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The Land of 10,000 Lakes is a great place to live and work! And if your work happens to be in heating, air condition, ventilation or refrigeration, you want to be sure you’re doing things “by the book”.
Fortunately HVAC technicians and contractors in Minnesota don’t have a lot to worry about. Of course, there are codes to follow. But there’s no licensing or certification for working in this industry.
Bond Requirement for Contractors
If you’re working as an HVAC contractor - actually called a mechanical contractor in Minnesota - you do have to take out a $25,000 bond. This is valid for the whole state. The bond must be filed with the state, and the filing has a $15 fee. This applies to anyone doing gas piping, heating, ventilation, cooling, air conditioning, fuel burning or refrigeration work. You can find the form for filing your bond at this link.
Of course, if you are a contractor, be sure to file for appropriate business licenses. One aspect to keep in mind is that, if you are working under a fictitious name, there is additional paperwork to file. That means if you have a business name instead of using your real name, you’ll have to get this filed.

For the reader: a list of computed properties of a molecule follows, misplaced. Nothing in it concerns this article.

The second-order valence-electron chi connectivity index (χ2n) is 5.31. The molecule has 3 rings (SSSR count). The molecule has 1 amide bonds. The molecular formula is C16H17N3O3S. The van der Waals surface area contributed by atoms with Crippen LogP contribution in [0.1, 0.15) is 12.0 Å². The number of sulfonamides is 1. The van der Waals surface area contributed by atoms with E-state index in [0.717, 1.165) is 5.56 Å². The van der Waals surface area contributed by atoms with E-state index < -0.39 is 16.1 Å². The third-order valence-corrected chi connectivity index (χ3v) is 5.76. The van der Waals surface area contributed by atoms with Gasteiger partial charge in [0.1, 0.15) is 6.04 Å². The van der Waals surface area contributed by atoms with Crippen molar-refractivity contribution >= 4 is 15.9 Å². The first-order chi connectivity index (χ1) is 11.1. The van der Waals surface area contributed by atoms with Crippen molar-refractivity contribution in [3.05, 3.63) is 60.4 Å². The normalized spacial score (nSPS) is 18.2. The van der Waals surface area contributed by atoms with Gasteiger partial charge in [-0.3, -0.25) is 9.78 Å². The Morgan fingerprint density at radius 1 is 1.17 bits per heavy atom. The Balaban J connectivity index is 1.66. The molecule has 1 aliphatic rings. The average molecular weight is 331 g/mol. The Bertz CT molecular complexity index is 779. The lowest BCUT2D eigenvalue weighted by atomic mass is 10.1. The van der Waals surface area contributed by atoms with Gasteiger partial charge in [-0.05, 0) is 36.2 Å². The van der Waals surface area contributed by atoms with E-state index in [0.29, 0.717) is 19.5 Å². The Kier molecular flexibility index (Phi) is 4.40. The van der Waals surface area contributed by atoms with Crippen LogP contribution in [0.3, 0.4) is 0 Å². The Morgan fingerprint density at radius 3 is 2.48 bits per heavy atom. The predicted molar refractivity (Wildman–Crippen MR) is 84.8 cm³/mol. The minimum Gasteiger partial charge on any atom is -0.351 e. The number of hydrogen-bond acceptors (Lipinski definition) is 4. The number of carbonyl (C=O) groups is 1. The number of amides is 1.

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Counties or cities within Minnesota may have further licensing requirements. For instance, the Twin Cities of Minneapolis and St. Paul require a certificate of competency. The certificate is available at both journey and master levels. An application has to be filled out, including a notarized section with approval from masters you have worked under certifying your previous experience. After submitting this, you will be eligible for testing.
Other cities or counties may have requirements, as well. Be sure to consult the appropriate office in the jurisdiction where you expect to be working.
If you work with measuring, recharging or recovering refrigerants in Minnesota, you will, of course, have to follow related federal law. The relevant law is Section 608 from the EPA. You can find more information on EPA certification in this article.
If Minnesota is where you live or work, be sure to take the necessary steps to keep your HVAC trade on the right side of the law. On a state level, it’s rather simple. Keep up your training and be aware of the latest changes, and check out your local regulations. And enjoy your job helping everyone stay comfortable with the changes in weather!